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Tertiary Update Vol 15 No 33

Family-friendly settlement at VUW a winner for new members

Union members at Victoria University of Wellington won an extra week of paid parental leave when negotiations concluded with their employer last week. Members will get to vote on whether to ratify the new agreements next week. TEU organiser Nicki Wilford said that achievement, and an agreement from the university to allow employees who have children at any of the university-based childcare centres, to sacrifice a portion of salary to pay for the childcare (thus saving tax), both led to a ‘family-friendly’ settlement.

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Global petition calls for more democratic trade negotiations.

Online activist hub AVAAZ has launched a global campaign against the Transpacific Partnership (TPPA) trade agreement. TEU has regularly warned that the agreement could open New Zealand’s tertiary education system to foreign, private competition, effectively giving multinational for-profit education companies the right to sue the New Zealand government if they felt they were being treated unfairly by our education laws and policies.

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Submissions favour 26 weeks paid parental leave

Over 500 people have shown their support for extending paid parental leave to 26 weeks by submitting to Parliament’s Government Administration Select Committee via TEU’s website. Members at the universities of Waikato, Canterbury and Otago have been particularly supportive, making up about two-thirds of all the submission so far within those three branches.

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Workload adding stress on academics

TEU president Sandra Grey says academics workloads are growing in all English-speaking countries including New Zealand. Rising student: staff ratios and increasing pressure to seek external funding are putting excessive pressure on academic staff workloads.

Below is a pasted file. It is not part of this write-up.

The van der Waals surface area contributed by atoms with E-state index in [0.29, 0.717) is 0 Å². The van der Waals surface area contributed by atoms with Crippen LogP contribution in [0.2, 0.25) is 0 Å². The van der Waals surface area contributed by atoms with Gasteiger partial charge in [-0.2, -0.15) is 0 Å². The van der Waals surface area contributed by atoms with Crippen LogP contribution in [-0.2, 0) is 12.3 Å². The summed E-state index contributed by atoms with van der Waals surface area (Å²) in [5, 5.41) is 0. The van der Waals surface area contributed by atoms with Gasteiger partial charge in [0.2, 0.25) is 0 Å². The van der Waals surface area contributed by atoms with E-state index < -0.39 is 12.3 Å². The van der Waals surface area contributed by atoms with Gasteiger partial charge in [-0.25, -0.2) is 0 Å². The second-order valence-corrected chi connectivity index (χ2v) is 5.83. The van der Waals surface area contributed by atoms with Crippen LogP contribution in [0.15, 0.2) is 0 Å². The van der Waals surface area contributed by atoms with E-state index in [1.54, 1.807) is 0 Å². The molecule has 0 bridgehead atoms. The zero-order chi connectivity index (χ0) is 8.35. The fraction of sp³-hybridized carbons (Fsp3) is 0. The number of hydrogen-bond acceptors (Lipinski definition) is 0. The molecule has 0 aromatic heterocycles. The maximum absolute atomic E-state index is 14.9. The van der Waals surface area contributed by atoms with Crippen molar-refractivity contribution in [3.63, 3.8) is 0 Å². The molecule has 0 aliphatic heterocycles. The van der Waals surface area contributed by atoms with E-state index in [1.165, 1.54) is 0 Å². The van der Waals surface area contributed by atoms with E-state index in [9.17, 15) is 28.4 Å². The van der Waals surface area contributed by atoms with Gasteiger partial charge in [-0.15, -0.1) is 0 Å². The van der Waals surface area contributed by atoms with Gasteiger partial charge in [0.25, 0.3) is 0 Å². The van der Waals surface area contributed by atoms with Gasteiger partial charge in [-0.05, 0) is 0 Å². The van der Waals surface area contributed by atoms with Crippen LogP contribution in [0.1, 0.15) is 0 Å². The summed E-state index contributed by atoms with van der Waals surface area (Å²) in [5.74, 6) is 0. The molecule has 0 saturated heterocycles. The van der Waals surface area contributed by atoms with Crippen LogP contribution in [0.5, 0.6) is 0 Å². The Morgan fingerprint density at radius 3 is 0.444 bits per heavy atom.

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Aoraki lacks dowry for merger partners

The Otago Daily Times reports that Aoraki Polytechnic may look to merge with either CPIT or Otago Polytechnic, following a second year of large financial losses.

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Other news

Dr Megan Woods to the Minister for Tertiary Education Skills and Employment (24 Aug 2012): Further to his answer to written question 3266 (2012), what amount has now been funded for EFTS, allocated to providers from reprioritised baselines rather than the $42 million funding announced as part of the Skills for Canterbury Package? - Parliamentary Written Question

In the latest “Education at a Glance” report published this month by the OECD, special mention is made of the step taken by Austria to eliminate its system of tuition fees. The New Zealand Union of Students’ Associations (NZUSA) says this is further evidence that the path set in New Zealand, where fees are allowed to rise relentlessly by a default of 4 percent each year, is the wrong path to be on, and needs to be put on the table to be reviewed again - NZUSA

The University of Otago has confirmed plans to lift a cap on international students to 15 percent of all students. At present, the number is just below the university's self-imposed limit of 11.8 percent and forecast to rise further. Tertiary Education Minister Steven Joyce has been putting pressure on the South Island university to lift the cap as high as 20 percent to help meet the government's goal of doubling the economic value of international education by 2025 - Radio NZ

With its ruling in the Ward Churchill case, a Colarado court has effectively given the university's board of regents the power to fire whomever they want, whenever they want, for unpopular political speech - The Atlantic
Private universities thrive as public schools suffer during recession - The San Bernadino Sun

Australian public health expert on the TPPA, Deborah Gleeson has been brought over to New Zealand by unions. Dr Gleeson will talk in Auckland and Wellington about the threat of the US-driven TPP agenda to public health, especially Big Pharma’s attack on affordable medicines and the tobacco industry assault on Australia’s plain packaging laws - TPP Watch


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